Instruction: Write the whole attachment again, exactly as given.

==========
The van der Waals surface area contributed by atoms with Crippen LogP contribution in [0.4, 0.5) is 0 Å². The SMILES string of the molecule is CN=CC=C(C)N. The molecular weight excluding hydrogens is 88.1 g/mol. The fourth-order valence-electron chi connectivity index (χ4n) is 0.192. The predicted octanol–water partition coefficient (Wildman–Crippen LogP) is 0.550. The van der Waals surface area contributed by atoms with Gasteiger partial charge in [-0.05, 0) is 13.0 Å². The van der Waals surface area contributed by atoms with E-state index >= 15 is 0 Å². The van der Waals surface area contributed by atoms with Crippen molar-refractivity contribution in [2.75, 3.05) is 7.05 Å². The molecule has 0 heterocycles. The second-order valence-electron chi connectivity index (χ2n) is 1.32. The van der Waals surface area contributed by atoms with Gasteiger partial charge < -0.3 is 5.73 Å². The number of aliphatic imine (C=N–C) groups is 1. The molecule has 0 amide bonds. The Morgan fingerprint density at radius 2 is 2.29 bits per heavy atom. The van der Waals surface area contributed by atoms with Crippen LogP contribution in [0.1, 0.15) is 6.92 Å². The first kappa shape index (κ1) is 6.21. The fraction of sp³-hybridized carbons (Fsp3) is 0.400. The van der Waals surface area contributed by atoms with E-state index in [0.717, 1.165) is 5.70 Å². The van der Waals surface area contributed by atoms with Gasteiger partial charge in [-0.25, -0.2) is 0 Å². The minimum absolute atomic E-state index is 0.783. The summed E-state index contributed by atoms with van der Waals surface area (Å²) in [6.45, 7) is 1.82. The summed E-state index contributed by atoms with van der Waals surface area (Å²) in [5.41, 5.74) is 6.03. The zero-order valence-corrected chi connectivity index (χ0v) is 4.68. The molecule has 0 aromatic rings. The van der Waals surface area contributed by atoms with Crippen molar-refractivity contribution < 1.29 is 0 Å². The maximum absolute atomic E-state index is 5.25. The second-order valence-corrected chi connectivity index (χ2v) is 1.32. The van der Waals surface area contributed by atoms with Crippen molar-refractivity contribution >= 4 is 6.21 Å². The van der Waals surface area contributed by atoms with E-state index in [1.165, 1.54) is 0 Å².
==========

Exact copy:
The van der Waals surface area contributed by atoms with Crippen LogP contribution in [0.4, 0.5) is 0 Å². The SMILES string of the molecule is CN=CC=C(C)N. The molecular weight excluding hydrogens is 88.1 g/mol. The fourth-order valence-electron chi connectivity index (χ4n) is 0.192. The predicted octanol–water partition coefficient (Wildman–Crippen LogP) is 0.550. The van der Waals surface area contributed by atoms with Gasteiger partial charge in [-0.05, 0) is 13.0 Å². The van der Waals surface area contributed by atoms with E-state index >= 15 is 0 Å². The van der Waals surface area contributed by atoms with Crippen molar-refractivity contribution in [2.75, 3.05) is 7.05 Å². The molecule has 0 heterocycles. The second-order valence-electron chi connectivity index (χ2n) is 1.32. The van der Waals surface area contributed by atoms with Gasteiger partial charge < -0.3 is 5.73 Å². The number of aliphatic imine (C=N–C) groups is 1. The molecule has 0 amide bonds. The Morgan fingerprint density at radius 2 is 2.29 bits per heavy atom. The van der Waals surface area contributed by atoms with Crippen LogP contribution in [0.1, 0.15) is 6.92 Å². The first kappa shape index (κ1) is 6.21. The fraction of sp³-hybridized carbons (Fsp3) is 0.400. The van der Waals surface area contributed by atoms with E-state index in [0.717, 1.165) is 5.70 Å². The van der Waals surface area contributed by atoms with Gasteiger partial charge in [-0.25, -0.2) is 0 Å². The minimum absolute atomic E-state index is 0.783. The summed E-state index contributed by atoms with van der Waals surface area (Å²) in [6.45, 7) is 1.82. The summed E-state index contributed by atoms with van der Waals surface area (Å²) in [5.41, 5.74) is 6.03. The zero-order valence-corrected chi connectivity index (χ0v) is 4.68. The molecule has 0 aromatic rings. The van der Waals surface area contributed by atoms with Crippen molar-refractivity contribution < 1.29 is 0 Å². The maximum absolute atomic E-state index is 5.25. The second-order valence-corrected chi connectivity index (χ2v) is 1.32. The van der Waals surface area contributed by atoms with Crippen molar-refractivity contribution >= 4 is 6.21 Å². The van der Waals surface area contributed by atoms with E-state index in [1.165, 1.54) is 0 Å².